Don Marsh, Editor, firstname.lastname@example.org
Aggressive measures lawmakers and regulators advanced this past month enable historic expansion of the federal government's role in concrete and cement. As a kick to the industry when it's down, Congress moved on the American Clean Energy and Security Act and Clean Water Restoration Act, while the Environmental Protection Agency weighed stringent new air-pollutant standards. The legislation and rule changes raise costs for raw material and ready mixed or precast plant operation. Overall, their impact is to further hamstring companies who continue to invest tens of millions annually to comply with existing water and air quality regulations.
The Senate Environment and Public Works Committee proposed a greater federal role in the Clean Water Act (CWA) by passing the Clean Water Restoration Act. It encompasses all wet areas in a concrete operation Û hence, groundwater, wash-out ponds, settlement basins and water-reclaiming facilities. According to National Ready Mixed Concrete Association, the Restoration Act's loosely defined new terms hold unnecessary and overreaching regulatory implications that could adversely affect ready mixed concrete plants, trucks and operations. Many activities not previously regulated would require federal permits, which, in turn, would be subject to challenge in federal court.
Acting almost in tandem with the EPW Committee, the EPA held three mid-June hearings to gather comments on a proposed hazardous air-pollutant regulation that would spur costly cement plant upgrades. The regulation undermines the balance between environmental protection and economic viability, Portland Cement Association contends, and potentially forces U.S. concrete producers to turn to foreign powder sources. Pushing cement production to other countries would ÎOPECÌ the industry and make the U.S. dependent on cement imports, said Andy O'Hare, PCA vice president for regulatory affairs.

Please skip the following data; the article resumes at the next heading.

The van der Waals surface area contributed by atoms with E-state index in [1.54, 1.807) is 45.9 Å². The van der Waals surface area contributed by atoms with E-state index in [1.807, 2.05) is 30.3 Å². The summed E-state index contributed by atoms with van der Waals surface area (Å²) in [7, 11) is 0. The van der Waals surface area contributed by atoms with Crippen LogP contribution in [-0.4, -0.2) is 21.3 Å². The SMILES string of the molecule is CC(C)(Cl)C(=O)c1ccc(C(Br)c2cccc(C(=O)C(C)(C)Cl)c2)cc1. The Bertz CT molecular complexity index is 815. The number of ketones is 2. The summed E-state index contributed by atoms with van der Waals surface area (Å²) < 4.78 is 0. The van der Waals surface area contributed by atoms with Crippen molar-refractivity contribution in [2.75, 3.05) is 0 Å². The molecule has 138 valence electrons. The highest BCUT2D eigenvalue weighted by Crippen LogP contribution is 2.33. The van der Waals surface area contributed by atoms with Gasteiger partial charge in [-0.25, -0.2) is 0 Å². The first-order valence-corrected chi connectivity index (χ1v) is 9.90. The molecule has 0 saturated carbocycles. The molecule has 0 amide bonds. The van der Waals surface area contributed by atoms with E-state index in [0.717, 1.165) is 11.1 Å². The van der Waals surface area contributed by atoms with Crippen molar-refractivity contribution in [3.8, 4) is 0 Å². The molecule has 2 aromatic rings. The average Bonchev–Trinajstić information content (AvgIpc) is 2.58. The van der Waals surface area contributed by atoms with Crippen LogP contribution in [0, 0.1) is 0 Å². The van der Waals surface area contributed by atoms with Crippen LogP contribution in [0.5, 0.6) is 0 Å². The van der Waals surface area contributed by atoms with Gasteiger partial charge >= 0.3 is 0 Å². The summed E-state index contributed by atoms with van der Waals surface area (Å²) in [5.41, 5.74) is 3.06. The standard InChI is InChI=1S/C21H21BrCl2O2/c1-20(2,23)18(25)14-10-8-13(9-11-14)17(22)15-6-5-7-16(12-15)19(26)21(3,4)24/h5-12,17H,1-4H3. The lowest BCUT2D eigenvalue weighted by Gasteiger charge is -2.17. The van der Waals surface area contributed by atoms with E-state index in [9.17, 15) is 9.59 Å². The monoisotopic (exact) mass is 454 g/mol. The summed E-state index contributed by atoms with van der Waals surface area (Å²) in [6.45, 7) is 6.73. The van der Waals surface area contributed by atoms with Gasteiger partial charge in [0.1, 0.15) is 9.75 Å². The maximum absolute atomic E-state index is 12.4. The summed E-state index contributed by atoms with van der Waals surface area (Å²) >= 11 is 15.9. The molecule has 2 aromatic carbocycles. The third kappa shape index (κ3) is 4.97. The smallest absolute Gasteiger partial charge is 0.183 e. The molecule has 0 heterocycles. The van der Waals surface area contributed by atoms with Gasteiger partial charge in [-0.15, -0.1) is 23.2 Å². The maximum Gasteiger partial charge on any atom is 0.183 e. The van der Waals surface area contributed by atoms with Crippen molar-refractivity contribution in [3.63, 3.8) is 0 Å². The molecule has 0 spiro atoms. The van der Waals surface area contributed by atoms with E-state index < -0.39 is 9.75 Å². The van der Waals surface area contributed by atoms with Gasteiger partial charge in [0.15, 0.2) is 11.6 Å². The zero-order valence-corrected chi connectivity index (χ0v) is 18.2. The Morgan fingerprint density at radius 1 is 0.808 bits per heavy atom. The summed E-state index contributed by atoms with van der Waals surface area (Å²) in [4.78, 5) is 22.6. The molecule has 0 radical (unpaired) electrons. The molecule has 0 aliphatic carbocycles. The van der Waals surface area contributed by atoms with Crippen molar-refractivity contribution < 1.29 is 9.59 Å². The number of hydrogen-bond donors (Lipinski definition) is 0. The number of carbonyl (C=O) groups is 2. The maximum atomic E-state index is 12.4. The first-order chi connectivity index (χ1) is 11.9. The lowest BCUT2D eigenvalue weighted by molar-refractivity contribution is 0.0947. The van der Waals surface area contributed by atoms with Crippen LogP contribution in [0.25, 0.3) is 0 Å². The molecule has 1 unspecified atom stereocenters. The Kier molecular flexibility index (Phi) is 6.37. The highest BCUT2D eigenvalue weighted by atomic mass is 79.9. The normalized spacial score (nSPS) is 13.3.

Financial fallout from changes in EPA rules and CWA scope would likely be small when measured over the long term against the American Clean Energy and Security Act. Critics of the legislation, which passed the U.S. House in late June and foreshadows steep future taxes (note chart, page 8) on portland cement and other products of energy-intensive processing, guarantee a rough ride in the Senate later this year. Authors Henry Waxman (D-CA) and Edward Markey (D-MA) outline an emissions-trading program geared to sharply reduce the volume of carbon dioxide and other so-called greenhouse gases generated by fossil fuel combustion. Widely dubbed Îcap-and-tradeÌ, the program would force cement, steel and energy producers to purchase credits allowing greenhouse gas emissions. Federal bureaucrats would gradually shrink the country's total emissions pool toward key Waxman-Markey targets, set against net U.S. emissions in 2005: 17 percent reduction by 2020, 83 percent by 2050.
Following the 219-212 vote, House Minority Leader John Boehner (D-OH) characterized the Act a national energy tax and bureaucratic nightmare that will cost families more than ever for electricity, gasoline, and other products, and millions of American workers their jobs÷a tax on anyone who drives a car, buys an American-made product, or flips on a light switch.
Waxman-Markey has no future in the Senate, and with any luck this first victory for energy-rationing legislation will be the last, said Competitive Enterprise Institute Director of Energy and Global Warming Policy Myron Ebell.
Recent summers have brought cement and diesel fuel price spikes. Spikes in operating costs attributable to bills and rule changes now circulating in the halls of federal power could aggravate the current business drop Û described by many in construction materials as the worst they've ever seen Û and drive construction costs perpetually higher for decades.